5 Minutes With... ACS Graduate Member Ankita Sareen
30th June 2020
- This week we sat down with ACS Graduate Member Ankita Sareen to talk about her career trajectory, things she wishes she’d have known starting out and how ACS has benefited her emerging career journey.
- She shares with us her experience of tertiary studies in tech and the formation of QUT BANDS to help connect industry and students and help solve real industry problems.
1. What is the key piece of advice you would have given your younger self when starting out your tertiary studies in tech?
Firstly, enjoy the process, take units that challenge you and propel your learning. You should go out of the university with a feeling and sense of achievement, having added more dimensions to your learning curve. Secondly, get involved in university clubs – whatever aligns with your area of interest.
If you are looking for professional development get involved with clubs that focus on industry connect, skill development and networking. I am very surprised that students go through the whole university experience without getting involved in any student bodies – you are missing a huge chunk of an important life long experience. Students who are actively engaged in clubs are usually better placed to secure their dream jobs later.
2. What have you enjoyed the most in your data science and project roles at Suncorp? How/why did you select this particular area of tech to specialise in?
My Masters in IT degree in QUT has been a stepping stone in establishing my career in IT. For me it was shift in career trajectory. I come from a Public Relations, Advertising and Digital Marketing background and as with all things the shift to technology was prevalent. I specialised in Business Process Management because that aligned with my digital marketing and management background the most.
I took Statistical Data Analytics and Data Manipulation units to compliment my Business analysis skills. How can you leverage data to make it meaningful and comprehensible for senior management? Such a combination helped me chart a career in Business Analysis and eventually in Project Management.
All the units from my masters degree were very practical and allowed me to implement strategies in my various roles within Suncorp. While theory helped me with understanding, practical application established the learning curve. Hence, I always advice students to align their interests with core skills. If you have an analytical bend of mind – choose units that will help you enhance them.
3. Tell us about your experience in establishing QUT Bands and how student groups like QUT Bands can help build your employment networks?
As I started out my education in a new country, I found a lot of my international classmates were struggling to find connections. A means to get a foot in the door. That really propelled the idea of a club that caters to industry and student connections. I think all theory is of no use if it has no practical applications. And to get practical knowledge industry experience is a must.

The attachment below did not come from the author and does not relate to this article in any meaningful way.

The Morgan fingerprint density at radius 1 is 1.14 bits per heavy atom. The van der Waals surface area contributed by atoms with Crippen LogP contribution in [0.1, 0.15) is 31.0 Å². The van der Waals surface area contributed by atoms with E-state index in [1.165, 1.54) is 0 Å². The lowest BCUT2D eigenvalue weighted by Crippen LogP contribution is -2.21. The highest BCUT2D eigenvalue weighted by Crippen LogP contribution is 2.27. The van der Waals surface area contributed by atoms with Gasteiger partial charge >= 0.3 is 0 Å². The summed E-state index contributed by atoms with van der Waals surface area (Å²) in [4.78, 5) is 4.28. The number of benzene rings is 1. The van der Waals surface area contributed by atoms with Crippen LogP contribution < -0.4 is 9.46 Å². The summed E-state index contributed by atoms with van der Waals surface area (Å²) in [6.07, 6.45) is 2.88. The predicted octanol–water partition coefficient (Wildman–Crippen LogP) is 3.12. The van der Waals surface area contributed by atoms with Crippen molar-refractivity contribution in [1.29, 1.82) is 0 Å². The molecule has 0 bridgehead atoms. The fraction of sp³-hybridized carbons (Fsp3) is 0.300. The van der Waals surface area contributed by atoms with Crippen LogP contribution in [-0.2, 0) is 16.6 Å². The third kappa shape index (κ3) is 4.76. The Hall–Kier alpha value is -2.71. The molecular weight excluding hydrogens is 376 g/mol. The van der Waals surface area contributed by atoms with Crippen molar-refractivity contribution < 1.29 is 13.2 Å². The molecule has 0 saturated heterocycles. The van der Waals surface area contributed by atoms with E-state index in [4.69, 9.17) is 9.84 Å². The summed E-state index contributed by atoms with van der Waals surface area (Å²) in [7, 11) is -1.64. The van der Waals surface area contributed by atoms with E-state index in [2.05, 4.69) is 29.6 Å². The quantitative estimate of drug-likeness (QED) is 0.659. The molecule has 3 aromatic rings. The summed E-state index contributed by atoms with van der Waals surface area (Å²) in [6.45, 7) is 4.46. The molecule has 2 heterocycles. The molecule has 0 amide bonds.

Hence, QUT BANDS was formed. The core founding principles being providing a platform where students can present ideas that can solve real industry problems. It has been most fulfilling for me to see how BANDS has shaped up to be a means to get QUT students, who are interested in careers in Business Analysis and Data Science, connected to the workforce.
We hosted a range of industry events like interviews, panel discussions and further solidified the role academics can play in industry by way of Industry projects. Everyone who has been actively involved in the club found their dream jobs by way of these sessions that allowed face time with companies which ranged from innovative Tech start-ups to established Industry leaders.
As a student, lean into such forums if you want a job. The majority of recruitments in Australia are through networks. Someone knows someone who fits the role and voila you are in!
I am still surprised when I ask students, who are struggling to land a job, on their involvement with clubs, forums, meet-up groups etc. and the answer is always they never took the initiative.
4. Tech changes fast. How do you keep your tech skills up-to-date?
Absolutely true, raging tech of today is obsolete in the future. You are always a student if you are in this industry. People who are not resilient and stuck minded often find their skills becoming redundant. I am a keen learner, I keep up to date with industry certifications, volunteering with industry bodies and being connected to the university. There is always something to learn.
5. How has ACS membership supported your career journey as an emerging tech professional?
ACS has a very special place for me. ACS was the first industry sponsor that QUT BANDS had. With their support we arranged a speed networking event where 13 tech companies and 75 students participated, in an event based on the speed dating format.
ACS through their consistent efforts have been playing an important role in match-making IT students with IT companies looking for those skills. Moreover, the ACS resources help you keep up to date with the latest tech skills and industry movements.
Again, if you want to be in the industry, connect with the relevant industrial body and ACS is the peak body in Australia for IT, so no brainer.
"5 Minutes With..." is a series of articles showcasing exceptional ACS Members and their amazing, innovative, and game changing stories. Representing over 45,000 tech professionals across Australia, our Members work across industry, government, research, and education organisations and each edition highlights the role they are playing in making Australia a world leader in technology talent, fostering innovation, and creating new forms of value.